En EspaŅol

Q. Who is Mr. Smarty Plants?

A: There are those who suspect Wildflower Center volunteers are the culpable and capable culprits. Yet, others think staff members play some, albeit small, role. You can torture us with your plant questions, but we will never reveal the Green Guru's secret identity.

Help us grow by giving to the Plant Database Fund or by becoming a member

Did you know you can access the Native Plant Information Network with your web-enabled smartphone?

Share

Ask Mr. Smarty Plants

Ask Mr. Smarty Plants is a free service provided by the staff and volunteers at the Lady Bird Johnson Wildflower Center.

Search Smarty Plants
    
 
See a list of all Smarty Plants questions
Can't find the answer in our existing FAQs, submit a question to Mr. Smarty Plants.
Need help with plant identification, visit the plant identification page.
 
rate this answer
4 ratings

Wednesday - May 03, 2006

From: Austin, TX
Region: Southwest
Topic: Non-Natives
Title: Invasive, non-native Paulownia
Answered by: Dean Garrett

QUESTION:

Hi. We would like to plant a fast growing tree that will provide shade for our house. What do you think of the Paulownia tree (Empress Tree) as a possibility for the Austin area? If this is not a good choice, what do you suggest for a two story home?

ANSWER:

Paulownia is a beautiful, extremely fast-growing tree which I would heartily recommend if you lived in eastern Asia, where it is originally from. However, in several parts of the United States it is considered invasive, including in Texas.

As far as I know, there are no Central Texas trees that will grow as fast as a Paulownia, but what our native trees lack in speed of growth they make up for in wood strength, suitability for local conditions, and stately beauty.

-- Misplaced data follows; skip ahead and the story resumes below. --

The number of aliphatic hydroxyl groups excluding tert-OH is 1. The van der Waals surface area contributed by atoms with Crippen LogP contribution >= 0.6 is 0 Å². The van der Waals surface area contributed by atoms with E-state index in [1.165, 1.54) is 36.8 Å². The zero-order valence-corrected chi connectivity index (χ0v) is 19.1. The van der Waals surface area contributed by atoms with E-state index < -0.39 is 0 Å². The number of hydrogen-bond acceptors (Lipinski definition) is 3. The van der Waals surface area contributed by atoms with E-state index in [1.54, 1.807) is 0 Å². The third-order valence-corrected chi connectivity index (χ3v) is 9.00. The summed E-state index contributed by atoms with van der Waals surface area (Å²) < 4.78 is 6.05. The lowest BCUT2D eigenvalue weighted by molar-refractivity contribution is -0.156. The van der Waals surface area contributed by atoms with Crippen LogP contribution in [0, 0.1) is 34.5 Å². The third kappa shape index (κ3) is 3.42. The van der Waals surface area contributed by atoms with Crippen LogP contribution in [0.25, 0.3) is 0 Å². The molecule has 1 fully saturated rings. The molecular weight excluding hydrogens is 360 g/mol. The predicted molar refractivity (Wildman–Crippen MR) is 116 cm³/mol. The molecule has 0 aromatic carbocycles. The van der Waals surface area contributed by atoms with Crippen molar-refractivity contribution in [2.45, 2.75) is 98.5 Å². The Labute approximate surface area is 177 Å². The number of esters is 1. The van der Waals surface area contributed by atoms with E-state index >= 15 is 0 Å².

Some tall Central Texas trees suitable for shading a two-story house over time include:

Pecan (Carya illinoinensis)
Bur Oak (Quercus macrocarpa)

Shumard Oak (Quercus shumardii)
Escarpment Live Oak (Quercus fusiformis)
Cedar Elm (Ulmus crassifolia)
Escarpment Black Cherry (Prunus serotina var. eximia)

Some smaller ornamental trees with showy blooms that you could use as foreground or accent plantings include:

Texas Mountain Laurel (Sophora secundiflora)
Texas Redbud (Cercis canadensis var. texensis)
Mexican Buckeye (Ungnadia speciosa)


Carya illinoinensis

Quercus macrocarpa

Quercus shumardii

Quercus fusiformis

Ulmus crassifolia

Prunus serotina var. eximia

Sophora secundiflora

Cercis canadensis var. texensis

Ungnadia speciosa
 

More Non-Natives Questions

Non-native banana plants dying back in Rocklin CA
March 15, 2010 - I bought a home last July in Rocklin, CA that had several banana plants growing in the yard. They died back during the winter frost. We pruned them back to the ground and placed mulch over the top. ...
view the full question and answer

Deer resistant plants from New Braunfels TX
August 31, 2012 - I have a 1/2 yard covered by a tree, shady. Bermuda grass previous owner planted has all turned brown this summer. I don't have lots of money to work with but would love to landscape that side of fr...
view the full question and answer

Eliminating non-native invasive Asian jasmine in Temple TX
February 06, 2010 - Hello, behind my backyard fence there is a large growth (about 300 to 400 sq feet) of Asian jasmine. It was planted by previous owners. It prevents growth of native plants like holly. What is the prac...
view the full question and answer

Landscaping in Avalon TX
January 23, 2013 - I just bought my first and last home in Avalon Texas. I am looking forward to starting my garden. I am interested in all year around flowers. however I am in the country, when it rains, my yard becom...
view the full question and answer

Salvia that needs dividing in Maryville MO
April 09, 2010 - I have some May Night salvia that is 3 years old. Last summer it split in the middle and spent a lot of the summer laid open. I'm wondering if it needs to be split or pruned in some way?
view the full question and answer

Smarty Plants's Facebook profile Support the Wildflower Center by Donating Online or Becoming a Member today.

Mr. Smarty Plants wants you to be his Facebook friend. Click the Facebook icon to add yourself to Mr. Smarty Plants list of friends.
E-NEWSLETTER | BECOME A MEMBER | DONATE NOW | MEDIA | SITEMAP
© 2014 Lady Bird Johnson Wildflower Center